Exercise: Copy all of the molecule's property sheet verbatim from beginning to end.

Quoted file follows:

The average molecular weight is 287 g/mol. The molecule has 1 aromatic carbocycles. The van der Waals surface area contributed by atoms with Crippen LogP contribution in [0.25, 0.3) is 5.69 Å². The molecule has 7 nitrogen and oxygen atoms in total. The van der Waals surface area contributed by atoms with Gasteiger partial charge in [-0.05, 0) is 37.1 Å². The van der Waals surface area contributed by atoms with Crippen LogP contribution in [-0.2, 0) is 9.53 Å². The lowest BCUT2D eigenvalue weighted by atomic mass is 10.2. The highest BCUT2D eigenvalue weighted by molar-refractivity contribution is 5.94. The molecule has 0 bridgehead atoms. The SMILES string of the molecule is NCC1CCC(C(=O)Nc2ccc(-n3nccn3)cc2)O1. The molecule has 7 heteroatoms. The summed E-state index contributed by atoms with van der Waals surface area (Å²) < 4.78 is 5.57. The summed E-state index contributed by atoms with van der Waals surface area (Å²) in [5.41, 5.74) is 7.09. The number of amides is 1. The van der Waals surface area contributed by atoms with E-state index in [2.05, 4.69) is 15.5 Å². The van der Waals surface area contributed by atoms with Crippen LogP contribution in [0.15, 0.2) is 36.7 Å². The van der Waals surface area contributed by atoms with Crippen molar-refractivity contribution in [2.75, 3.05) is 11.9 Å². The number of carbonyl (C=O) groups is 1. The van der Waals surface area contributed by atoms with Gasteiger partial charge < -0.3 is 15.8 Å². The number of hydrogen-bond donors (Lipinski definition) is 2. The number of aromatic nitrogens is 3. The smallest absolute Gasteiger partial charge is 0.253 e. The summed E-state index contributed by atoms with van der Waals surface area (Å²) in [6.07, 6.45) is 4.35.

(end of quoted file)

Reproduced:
The average molecular weight is 287 g/mol. The molecule has 1 aromatic carbocycles. The van der Waals surface area contributed by atoms with Crippen LogP contribution in [0.25, 0.3) is 5.69 Å². The molecule has 7 nitrogen and oxygen atoms in total. The van der Waals surface area contributed by atoms with Gasteiger partial charge in [-0.05, 0) is 37.1 Å². The van der Waals surface area contributed by atoms with Crippen LogP contribution in [-0.2, 0) is 9.53 Å². The lowest BCUT2D eigenvalue weighted by atomic mass is 10.2. The highest BCUT2D eigenvalue weighted by molar-refractivity contribution is 5.94. The molecule has 0 bridgehead atoms. The SMILES string of the molecule is NCC1CCC(C(=O)Nc2ccc(-n3nccn3)cc2)O1. The molecule has 7 heteroatoms. The summed E-state index contributed by atoms with van der Waals surface area (Å²) < 4.78 is 5.57. The summed E-state index contributed by atoms with van der Waals surface area (Å²) in [5.41, 5.74) is 7.09. The number of amides is 1. The van der Waals surface area contributed by atoms with E-state index in [2.05, 4.69) is 15.5 Å². The van der Waals surface area contributed by atoms with Crippen LogP contribution in [0.15, 0.2) is 36.7 Å². The van der Waals surface area contributed by atoms with Crippen molar-refractivity contribution in [2.75, 3.05) is 11.9 Å². The number of carbonyl (C=O) groups is 1. The van der Waals surface area contributed by atoms with Gasteiger partial charge < -0.3 is 15.8 Å². The number of hydrogen-bond donors (Lipinski definition) is 2. The number of aromatic nitrogens is 3. The smallest absolute Gasteiger partial charge is 0.253 e. The summed E-state index contributed by atoms with van der Waals surface area (Å²) in [6.07, 6.45) is 4.35.